Group of six rock crystal animal carvings
A group of six miniature animals carved from rock crystal, comprising a duck, a ram, a lion, a phoenix with outstretched wings and two bears, respectively in seated and recumbent postures. The animals are realistically carved and each is drilled through. On all animals the clear crystal has some rust markings, presumably due to them having been buried in close proximity to metal objects.
The rock crystal used to carve these charming miniature animals is very fine, pure and colourless, a typical characteristic of the high quality stone found during this period . Rock crystal is traditionally valued for its translucent quality as asymbol of purity, and is referred to as shuijing, literally meaning ‘water essence’. The use of small, carved objects such as these was popular from the Western Han dynasty (206 BC – 9 AD) onwards, mainly serving a personal ornamental purpose for necklaces or bracelets. Two comparable rock crystal miniature rams form part of a necklace that was excavated from a Western Han dynasty tomb at Huchang, Yangzhou, Jiansu province, and is now in the collection of the Yangzhou Municipal Museum. Examples of closely comparable miniature rock crystal animals of a ram, a bear and a phoenix are in the Liu Family collection. Two slightly larger Western Han dynasty jade carvings of a bear and a hawk, comparable in design, were excavated from the Weiling Mausoleum, Xiayang, Shaanxi province, and are now in the Xianyang Museum.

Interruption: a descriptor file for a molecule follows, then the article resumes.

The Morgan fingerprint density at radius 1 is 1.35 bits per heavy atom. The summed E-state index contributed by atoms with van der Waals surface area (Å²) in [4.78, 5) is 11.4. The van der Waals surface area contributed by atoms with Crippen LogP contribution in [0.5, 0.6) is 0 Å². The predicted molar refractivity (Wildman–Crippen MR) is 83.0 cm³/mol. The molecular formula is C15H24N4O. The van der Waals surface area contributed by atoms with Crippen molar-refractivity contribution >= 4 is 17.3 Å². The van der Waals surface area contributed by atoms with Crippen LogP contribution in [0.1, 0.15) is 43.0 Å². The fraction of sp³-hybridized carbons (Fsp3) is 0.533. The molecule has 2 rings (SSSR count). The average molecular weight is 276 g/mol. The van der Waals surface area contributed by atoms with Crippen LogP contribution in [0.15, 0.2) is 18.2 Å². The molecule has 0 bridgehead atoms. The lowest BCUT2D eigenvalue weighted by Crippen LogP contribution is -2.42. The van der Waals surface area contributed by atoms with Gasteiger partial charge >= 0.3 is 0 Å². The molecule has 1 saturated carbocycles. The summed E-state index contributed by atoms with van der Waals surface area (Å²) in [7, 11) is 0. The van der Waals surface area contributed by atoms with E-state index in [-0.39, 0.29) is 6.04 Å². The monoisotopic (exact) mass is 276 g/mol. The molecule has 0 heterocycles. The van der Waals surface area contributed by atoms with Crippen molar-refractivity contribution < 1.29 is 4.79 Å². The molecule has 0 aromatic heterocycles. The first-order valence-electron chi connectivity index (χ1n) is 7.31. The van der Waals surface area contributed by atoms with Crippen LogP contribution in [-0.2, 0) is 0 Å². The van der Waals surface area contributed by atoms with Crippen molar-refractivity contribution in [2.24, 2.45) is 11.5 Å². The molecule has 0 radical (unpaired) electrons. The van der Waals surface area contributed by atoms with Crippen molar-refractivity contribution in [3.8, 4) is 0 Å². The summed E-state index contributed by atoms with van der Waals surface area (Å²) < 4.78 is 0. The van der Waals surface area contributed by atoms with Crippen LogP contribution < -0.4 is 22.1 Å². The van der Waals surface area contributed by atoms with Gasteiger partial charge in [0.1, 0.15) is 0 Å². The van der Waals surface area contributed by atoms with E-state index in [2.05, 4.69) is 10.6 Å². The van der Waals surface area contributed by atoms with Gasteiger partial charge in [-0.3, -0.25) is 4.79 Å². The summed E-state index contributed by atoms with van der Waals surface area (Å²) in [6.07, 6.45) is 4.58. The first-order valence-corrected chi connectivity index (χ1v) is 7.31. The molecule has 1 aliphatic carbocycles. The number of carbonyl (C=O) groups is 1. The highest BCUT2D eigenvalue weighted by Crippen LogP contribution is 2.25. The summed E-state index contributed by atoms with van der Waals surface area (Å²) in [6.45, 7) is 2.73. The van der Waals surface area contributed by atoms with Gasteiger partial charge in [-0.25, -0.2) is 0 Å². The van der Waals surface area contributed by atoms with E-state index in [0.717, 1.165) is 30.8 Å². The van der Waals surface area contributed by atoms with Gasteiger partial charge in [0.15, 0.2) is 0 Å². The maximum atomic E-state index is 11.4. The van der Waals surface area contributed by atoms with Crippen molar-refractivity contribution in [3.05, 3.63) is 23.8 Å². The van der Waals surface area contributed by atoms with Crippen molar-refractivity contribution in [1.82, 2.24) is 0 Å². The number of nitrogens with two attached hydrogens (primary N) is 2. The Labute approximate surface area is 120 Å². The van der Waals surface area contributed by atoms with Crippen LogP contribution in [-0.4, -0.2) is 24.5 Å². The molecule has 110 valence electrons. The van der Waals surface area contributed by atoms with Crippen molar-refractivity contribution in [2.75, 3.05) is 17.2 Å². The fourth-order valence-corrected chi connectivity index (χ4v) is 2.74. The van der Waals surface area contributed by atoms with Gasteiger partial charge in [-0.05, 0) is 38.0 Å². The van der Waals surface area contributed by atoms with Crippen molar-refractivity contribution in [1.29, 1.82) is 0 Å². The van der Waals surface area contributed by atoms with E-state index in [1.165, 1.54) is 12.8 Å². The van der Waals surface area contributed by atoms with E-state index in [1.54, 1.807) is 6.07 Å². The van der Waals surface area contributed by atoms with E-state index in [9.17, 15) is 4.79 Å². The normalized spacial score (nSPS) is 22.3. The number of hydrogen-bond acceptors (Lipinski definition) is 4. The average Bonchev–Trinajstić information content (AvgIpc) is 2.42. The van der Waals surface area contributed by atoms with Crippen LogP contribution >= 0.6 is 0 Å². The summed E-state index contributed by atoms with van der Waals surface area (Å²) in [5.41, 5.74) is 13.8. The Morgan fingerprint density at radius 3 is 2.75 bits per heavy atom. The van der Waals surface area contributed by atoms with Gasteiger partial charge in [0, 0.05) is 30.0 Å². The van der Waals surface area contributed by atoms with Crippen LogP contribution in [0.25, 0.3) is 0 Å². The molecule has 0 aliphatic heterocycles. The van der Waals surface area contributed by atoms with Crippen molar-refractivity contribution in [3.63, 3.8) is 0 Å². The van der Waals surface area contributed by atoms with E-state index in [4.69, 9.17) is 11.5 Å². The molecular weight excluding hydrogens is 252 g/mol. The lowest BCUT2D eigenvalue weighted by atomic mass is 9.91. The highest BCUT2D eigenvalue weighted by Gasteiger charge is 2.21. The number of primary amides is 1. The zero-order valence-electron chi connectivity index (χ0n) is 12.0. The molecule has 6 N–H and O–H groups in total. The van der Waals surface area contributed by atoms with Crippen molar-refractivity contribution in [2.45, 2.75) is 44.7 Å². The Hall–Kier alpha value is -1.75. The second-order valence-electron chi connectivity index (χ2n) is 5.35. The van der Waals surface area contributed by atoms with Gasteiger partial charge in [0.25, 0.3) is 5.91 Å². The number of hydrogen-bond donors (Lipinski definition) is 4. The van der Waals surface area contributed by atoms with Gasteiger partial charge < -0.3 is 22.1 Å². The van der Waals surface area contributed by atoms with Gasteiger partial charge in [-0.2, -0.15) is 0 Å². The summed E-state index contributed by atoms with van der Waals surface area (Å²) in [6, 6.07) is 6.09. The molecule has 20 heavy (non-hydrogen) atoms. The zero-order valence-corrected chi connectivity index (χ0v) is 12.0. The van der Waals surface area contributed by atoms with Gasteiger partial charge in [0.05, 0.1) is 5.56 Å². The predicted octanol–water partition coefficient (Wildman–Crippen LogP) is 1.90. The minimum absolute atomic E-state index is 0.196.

- Krahl, R. Sammlung Julius Eberhardt, Frühe chinesische Kunst/Early Chinese Art, Vienna, 1999, p. 43
- Wilson, M. Chinese Jades, Victoria and Albert Museum, London, 2004, p. 102
- Han Dynasty: Special exhibition (Tokubetsu tenrankai, yomigaeru Kan ocho: 2000-nen no toki o koete), Osaka Shiritsu Bijutsukan, Osaka, 1999, no. 78, p. 91
- Yun, Xizheng, ‘Liu Family’s Collection (II)- Chinese Ancient Crystal and Agate Ware’, in Collectors, Beijing, 2012 (10), figs. 24, 25, 26, p. 15
- Gu, Fang ed. Complete Collection of Unearthed Jades in China – vol. 14 Shaanxi, Ke xue chu ban she, 2005, Beijing, pp. 160-1
漢 西元前206年 – 西元220年
長：1.8 – 2.5 公分